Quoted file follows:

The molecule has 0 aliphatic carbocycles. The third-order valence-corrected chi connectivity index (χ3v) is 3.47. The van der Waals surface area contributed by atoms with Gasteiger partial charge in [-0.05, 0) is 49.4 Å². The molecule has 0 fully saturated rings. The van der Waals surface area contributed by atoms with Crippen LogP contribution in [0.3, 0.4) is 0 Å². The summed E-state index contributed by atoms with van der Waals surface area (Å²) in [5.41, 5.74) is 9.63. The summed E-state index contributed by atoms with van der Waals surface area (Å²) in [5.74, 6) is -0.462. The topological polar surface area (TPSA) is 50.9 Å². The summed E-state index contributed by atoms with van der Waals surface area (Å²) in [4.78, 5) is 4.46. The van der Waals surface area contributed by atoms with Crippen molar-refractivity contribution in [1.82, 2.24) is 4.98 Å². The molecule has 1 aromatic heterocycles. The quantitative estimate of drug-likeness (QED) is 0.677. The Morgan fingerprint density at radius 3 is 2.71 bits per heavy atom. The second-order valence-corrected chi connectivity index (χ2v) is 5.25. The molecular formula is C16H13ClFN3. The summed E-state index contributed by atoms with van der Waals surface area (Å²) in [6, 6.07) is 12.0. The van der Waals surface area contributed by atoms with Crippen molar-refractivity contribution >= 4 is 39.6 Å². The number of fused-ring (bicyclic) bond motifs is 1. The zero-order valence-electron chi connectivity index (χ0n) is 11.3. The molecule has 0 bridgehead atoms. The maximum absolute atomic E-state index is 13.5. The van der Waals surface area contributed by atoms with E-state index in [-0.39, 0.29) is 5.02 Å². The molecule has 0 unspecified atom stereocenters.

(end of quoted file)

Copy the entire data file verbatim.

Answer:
The molecule has 0 aliphatic carbocycles. The third-order valence-corrected chi connectivity index (χ3v) is 3.47. The van der Waals surface area contributed by atoms with Gasteiger partial charge in [-0.05, 0) is 49.4 Å². The molecule has 0 fully saturated rings. The van der Waals surface area contributed by atoms with Crippen LogP contribution in [0.3, 0.4) is 0 Å². The summed E-state index contributed by atoms with van der Waals surface area (Å²) in [5.41, 5.74) is 9.63. The summed E-state index contributed by atoms with van der Waals surface area (Å²) in [5.74, 6) is -0.462. The topological polar surface area (TPSA) is 50.9 Å². The summed E-state index contributed by atoms with van der Waals surface area (Å²) in [4.78, 5) is 4.46. The van der Waals surface area contributed by atoms with Crippen molar-refractivity contribution in [1.82, 2.24) is 4.98 Å². The molecule has 1 aromatic heterocycles. The quantitative estimate of drug-likeness (QED) is 0.677. The Morgan fingerprint density at radius 3 is 2.71 bits per heavy atom. The second-order valence-corrected chi connectivity index (χ2v) is 5.25. The molecular formula is C16H13ClFN3. The summed E-state index contributed by atoms with van der Waals surface area (Å²) in [6, 6.07) is 12.0. The van der Waals surface area contributed by atoms with Crippen molar-refractivity contribution >= 4 is 39.6 Å². The number of fused-ring (bicyclic) bond motifs is 1. The zero-order valence-electron chi connectivity index (χ0n) is 11.3. The molecule has 0 bridgehead atoms. The maximum absolute atomic E-state index is 13.5. The van der Waals surface area contributed by atoms with E-state index in [-0.39, 0.29) is 5.02 Å². The molecule has 0 unspecified atom stereocenters.